Sales of new single-family houses have been pushing new lows for months.
At a seasonally adjusted annual rate of 632,000 houses, they were down 5.8% from the already low levels a year ago, and down 37% from two years ago.
These sales are based on signed contracts between buyer and homebuilder, and they’re no indication of how many of those deals actually close.
Cancellations are on the rise
And those sales that actually close are far lower amid a huge wave of cancellations. Homebuilders have been lamenting those cancellation rates for months. But those cancellations are not reflected here. We’ll get to them in a moment.
The cancellation rates vary substantially by region: In the Southwest, the cancellation rate spiked to 45%. Nearly half of all contracts signed are then canceled! This was up from a cancellation rate of 9% a year ago. In Texas, the cancellation rate spiked to 39%, up from 12% a year ago.
This kind of huge spike in cancellation rates renders the sales-contract signings data a practically irrelevant figure because a canceled contract is no longer an actual sale (chart via Rick Palacios Jr., John Burns, click to enlarge):
That is why we seeing new home inventory increasing
Supply of unsold new houses has been in the 8-10 months range since April, due to the combination of low sales and the surge in inventory. Supply in October was 8.9 months, Housing Bust 1 levels.
But supply is figured as how many months it would take to sell the current inventory at the current rate of sales – but the current rate of sales is based on contract signings, and those contracts are getting canceled at record rates, and the fact that sales keep falling through is fueling the relentless surge in inventory.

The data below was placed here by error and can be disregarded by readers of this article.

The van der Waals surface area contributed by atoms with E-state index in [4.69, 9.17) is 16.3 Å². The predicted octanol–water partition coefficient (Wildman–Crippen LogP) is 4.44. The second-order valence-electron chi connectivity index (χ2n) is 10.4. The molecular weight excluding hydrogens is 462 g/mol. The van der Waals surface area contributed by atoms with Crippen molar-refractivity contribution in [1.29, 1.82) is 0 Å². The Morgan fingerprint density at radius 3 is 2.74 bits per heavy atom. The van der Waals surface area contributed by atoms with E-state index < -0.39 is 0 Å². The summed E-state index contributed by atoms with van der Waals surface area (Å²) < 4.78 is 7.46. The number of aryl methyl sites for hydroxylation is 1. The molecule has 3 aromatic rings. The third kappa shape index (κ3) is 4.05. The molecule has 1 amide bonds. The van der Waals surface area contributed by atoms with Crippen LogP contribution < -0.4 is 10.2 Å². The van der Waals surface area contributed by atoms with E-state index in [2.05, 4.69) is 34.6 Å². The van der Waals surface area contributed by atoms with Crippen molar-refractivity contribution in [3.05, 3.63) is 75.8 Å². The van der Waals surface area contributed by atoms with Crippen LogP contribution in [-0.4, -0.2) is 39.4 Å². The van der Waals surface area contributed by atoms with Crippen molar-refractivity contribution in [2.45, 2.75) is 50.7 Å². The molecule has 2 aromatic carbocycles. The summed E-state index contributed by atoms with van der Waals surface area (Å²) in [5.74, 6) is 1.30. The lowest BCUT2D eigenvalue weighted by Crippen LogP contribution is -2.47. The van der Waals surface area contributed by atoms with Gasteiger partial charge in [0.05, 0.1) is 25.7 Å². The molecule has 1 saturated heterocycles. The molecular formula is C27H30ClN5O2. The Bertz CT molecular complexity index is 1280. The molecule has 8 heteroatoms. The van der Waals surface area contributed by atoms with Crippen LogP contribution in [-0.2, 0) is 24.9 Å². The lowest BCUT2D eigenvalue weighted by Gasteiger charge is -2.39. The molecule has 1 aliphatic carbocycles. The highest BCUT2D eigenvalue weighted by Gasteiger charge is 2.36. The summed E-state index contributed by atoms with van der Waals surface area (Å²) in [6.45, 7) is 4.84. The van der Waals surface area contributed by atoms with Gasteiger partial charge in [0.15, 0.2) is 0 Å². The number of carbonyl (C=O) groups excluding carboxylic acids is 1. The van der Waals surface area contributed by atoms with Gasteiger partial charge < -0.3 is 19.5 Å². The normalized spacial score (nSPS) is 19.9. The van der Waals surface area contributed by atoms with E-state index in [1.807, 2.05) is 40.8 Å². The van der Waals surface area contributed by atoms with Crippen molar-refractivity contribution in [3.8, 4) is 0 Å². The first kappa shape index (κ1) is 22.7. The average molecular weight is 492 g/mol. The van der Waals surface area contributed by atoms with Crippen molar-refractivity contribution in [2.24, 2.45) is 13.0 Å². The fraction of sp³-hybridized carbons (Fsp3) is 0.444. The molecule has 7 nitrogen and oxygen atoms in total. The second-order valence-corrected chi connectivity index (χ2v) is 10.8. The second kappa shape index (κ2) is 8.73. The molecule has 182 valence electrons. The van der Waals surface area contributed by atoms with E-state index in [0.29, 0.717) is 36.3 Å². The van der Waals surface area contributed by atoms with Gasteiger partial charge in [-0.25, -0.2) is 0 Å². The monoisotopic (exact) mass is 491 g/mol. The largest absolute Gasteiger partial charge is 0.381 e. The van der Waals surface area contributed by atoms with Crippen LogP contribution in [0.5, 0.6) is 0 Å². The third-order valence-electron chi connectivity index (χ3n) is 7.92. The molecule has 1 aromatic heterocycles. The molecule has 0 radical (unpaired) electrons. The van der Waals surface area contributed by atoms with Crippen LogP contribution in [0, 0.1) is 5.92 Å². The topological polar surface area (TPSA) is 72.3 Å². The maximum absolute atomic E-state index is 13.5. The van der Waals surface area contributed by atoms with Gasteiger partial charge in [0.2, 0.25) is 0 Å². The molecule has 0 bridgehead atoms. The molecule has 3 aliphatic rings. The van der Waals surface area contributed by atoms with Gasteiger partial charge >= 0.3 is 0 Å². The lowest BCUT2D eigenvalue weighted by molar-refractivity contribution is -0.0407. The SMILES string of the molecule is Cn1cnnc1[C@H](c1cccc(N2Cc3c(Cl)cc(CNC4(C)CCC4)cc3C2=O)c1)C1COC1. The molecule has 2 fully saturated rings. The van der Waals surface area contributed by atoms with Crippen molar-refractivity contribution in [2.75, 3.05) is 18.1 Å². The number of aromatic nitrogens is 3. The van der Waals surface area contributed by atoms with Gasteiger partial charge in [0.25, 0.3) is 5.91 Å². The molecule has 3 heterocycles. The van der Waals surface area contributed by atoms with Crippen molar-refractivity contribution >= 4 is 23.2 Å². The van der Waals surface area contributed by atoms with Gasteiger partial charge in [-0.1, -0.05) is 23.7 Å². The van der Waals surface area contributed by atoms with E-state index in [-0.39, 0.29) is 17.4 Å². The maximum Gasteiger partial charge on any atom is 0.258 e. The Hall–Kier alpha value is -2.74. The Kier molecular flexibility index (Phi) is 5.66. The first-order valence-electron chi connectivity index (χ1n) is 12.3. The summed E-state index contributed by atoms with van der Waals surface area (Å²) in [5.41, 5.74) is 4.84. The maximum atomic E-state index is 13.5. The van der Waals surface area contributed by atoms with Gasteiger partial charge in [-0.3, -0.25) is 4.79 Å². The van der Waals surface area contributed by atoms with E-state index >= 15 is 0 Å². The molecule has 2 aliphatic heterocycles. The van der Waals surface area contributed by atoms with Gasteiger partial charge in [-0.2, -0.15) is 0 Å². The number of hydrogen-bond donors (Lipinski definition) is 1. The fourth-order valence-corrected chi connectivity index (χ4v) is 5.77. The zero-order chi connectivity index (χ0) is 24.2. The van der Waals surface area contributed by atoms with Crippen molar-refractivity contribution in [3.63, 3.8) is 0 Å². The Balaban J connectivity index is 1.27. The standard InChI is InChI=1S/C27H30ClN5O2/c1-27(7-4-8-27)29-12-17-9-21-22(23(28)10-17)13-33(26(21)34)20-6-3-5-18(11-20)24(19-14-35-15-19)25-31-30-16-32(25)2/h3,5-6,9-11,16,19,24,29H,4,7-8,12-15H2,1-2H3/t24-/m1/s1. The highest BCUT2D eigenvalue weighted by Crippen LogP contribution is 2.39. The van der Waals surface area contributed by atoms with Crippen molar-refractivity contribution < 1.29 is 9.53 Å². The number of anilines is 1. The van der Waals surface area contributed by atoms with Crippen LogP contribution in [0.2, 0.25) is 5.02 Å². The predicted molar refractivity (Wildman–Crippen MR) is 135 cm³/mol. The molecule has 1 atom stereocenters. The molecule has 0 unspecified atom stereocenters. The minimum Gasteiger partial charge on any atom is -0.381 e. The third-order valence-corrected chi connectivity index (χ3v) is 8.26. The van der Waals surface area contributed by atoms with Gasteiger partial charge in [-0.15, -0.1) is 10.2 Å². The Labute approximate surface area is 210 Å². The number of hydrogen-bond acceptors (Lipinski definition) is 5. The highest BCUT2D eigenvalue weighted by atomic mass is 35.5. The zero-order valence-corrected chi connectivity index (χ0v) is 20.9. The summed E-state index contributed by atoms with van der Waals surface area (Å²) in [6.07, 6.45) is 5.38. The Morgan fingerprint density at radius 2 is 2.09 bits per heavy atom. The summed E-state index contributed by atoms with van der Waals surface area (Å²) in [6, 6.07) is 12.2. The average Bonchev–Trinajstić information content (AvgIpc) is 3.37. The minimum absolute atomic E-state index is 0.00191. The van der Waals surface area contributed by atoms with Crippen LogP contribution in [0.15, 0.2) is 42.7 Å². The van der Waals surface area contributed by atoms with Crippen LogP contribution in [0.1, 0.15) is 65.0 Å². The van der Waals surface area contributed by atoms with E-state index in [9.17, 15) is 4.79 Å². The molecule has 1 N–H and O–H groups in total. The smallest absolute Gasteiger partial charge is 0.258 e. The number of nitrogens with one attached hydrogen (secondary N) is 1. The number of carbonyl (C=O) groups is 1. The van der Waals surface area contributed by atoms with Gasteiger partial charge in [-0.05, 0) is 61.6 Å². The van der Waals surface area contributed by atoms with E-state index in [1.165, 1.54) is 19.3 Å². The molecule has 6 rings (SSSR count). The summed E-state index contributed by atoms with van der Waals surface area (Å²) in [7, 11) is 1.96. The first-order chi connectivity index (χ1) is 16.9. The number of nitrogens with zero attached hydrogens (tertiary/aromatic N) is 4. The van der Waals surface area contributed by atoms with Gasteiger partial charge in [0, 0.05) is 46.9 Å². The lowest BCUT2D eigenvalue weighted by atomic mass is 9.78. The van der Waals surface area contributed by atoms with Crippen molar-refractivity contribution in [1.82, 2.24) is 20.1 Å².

Drop in Traffic
Homebuilders reported plunging traffic of prospective buyers of new single-family houses, according to the National Association of Home Builders last week. Its index of Traffic of Prospective Buyers has plunged for eight months in a row and in November fell below the May 2020 level.
Beyond the lockdown-low of April 2020, it was the lowest since 2012, during Housing Bust 1. But this time, the descent has been far faster than during Housing Bust 1
Home Builders squeezed due to inflation . . .
Construction costs of single-family houses – excluding the cost of land and other non-construction costs – seemed like they’d peaked in June, and then the spike slowed or stalled, and on a year-over-year basis, the spike backed off from a historic record of 18.3% in June to 16.7% in August. But then it started spiking all over again and in October hit a new historic record of 18.4%. This inflation will continue to dish up surprises, just when you least expect it.